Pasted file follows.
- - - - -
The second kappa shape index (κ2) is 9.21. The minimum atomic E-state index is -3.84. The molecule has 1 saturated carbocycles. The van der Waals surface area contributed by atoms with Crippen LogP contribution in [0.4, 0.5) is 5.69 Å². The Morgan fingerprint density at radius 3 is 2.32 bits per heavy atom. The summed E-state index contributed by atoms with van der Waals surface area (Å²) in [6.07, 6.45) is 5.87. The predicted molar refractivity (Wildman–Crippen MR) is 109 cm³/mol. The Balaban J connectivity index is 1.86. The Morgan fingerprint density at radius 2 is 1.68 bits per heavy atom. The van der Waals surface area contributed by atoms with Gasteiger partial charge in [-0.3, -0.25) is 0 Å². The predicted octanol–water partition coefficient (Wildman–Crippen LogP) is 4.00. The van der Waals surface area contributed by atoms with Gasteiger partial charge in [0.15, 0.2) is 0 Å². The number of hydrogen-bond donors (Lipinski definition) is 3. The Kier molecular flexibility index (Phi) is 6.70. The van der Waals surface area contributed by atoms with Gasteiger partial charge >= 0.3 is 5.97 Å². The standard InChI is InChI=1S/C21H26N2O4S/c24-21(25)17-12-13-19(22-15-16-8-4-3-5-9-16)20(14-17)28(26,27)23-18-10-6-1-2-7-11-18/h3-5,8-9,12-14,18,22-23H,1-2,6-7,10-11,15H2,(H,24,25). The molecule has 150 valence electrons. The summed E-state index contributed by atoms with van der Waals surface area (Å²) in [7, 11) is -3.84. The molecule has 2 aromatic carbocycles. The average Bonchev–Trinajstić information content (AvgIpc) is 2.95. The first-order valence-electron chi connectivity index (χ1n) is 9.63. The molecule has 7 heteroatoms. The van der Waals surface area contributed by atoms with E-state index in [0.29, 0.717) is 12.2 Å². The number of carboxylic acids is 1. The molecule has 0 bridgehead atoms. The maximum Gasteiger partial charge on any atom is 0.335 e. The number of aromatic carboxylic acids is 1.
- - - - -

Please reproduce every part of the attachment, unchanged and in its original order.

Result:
The second kappa shape index (κ2) is 9.21. The minimum atomic E-state index is -3.84. The molecule has 1 saturated carbocycles. The van der Waals surface area contributed by atoms with Crippen LogP contribution in [0.4, 0.5) is 5.69 Å². The Morgan fingerprint density at radius 3 is 2.32 bits per heavy atom. The summed E-state index contributed by atoms with van der Waals surface area (Å²) in [6.07, 6.45) is 5.87. The predicted molar refractivity (Wildman–Crippen MR) is 109 cm³/mol. The Balaban J connectivity index is 1.86. The Morgan fingerprint density at radius 2 is 1.68 bits per heavy atom. The van der Waals surface area contributed by atoms with Gasteiger partial charge in [-0.3, -0.25) is 0 Å². The predicted octanol–water partition coefficient (Wildman–Crippen LogP) is 4.00. The van der Waals surface area contributed by atoms with Gasteiger partial charge in [0.15, 0.2) is 0 Å². The number of hydrogen-bond donors (Lipinski definition) is 3. The Kier molecular flexibility index (Phi) is 6.70. The van der Waals surface area contributed by atoms with Gasteiger partial charge >= 0.3 is 5.97 Å². The standard InChI is InChI=1S/C21H26N2O4S/c24-21(25)17-12-13-19(22-15-16-8-4-3-5-9-16)20(14-17)28(26,27)23-18-10-6-1-2-7-11-18/h3-5,8-9,12-14,18,22-23H,1-2,6-7,10-11,15H2,(H,24,25). The molecule has 150 valence electrons. The summed E-state index contributed by atoms with van der Waals surface area (Å²) in [7, 11) is -3.84. The molecule has 2 aromatic carbocycles. The average Bonchev–Trinajstić information content (AvgIpc) is 2.95. The first-order valence-electron chi connectivity index (χ1n) is 9.63. The molecule has 7 heteroatoms. The van der Waals surface area contributed by atoms with E-state index in [0.29, 0.717) is 12.2 Å². The number of carboxylic acids is 1. The molecule has 0 bridgehead atoms. The maximum Gasteiger partial charge on any atom is 0.335 e. The number of aromatic carboxylic acids is 1.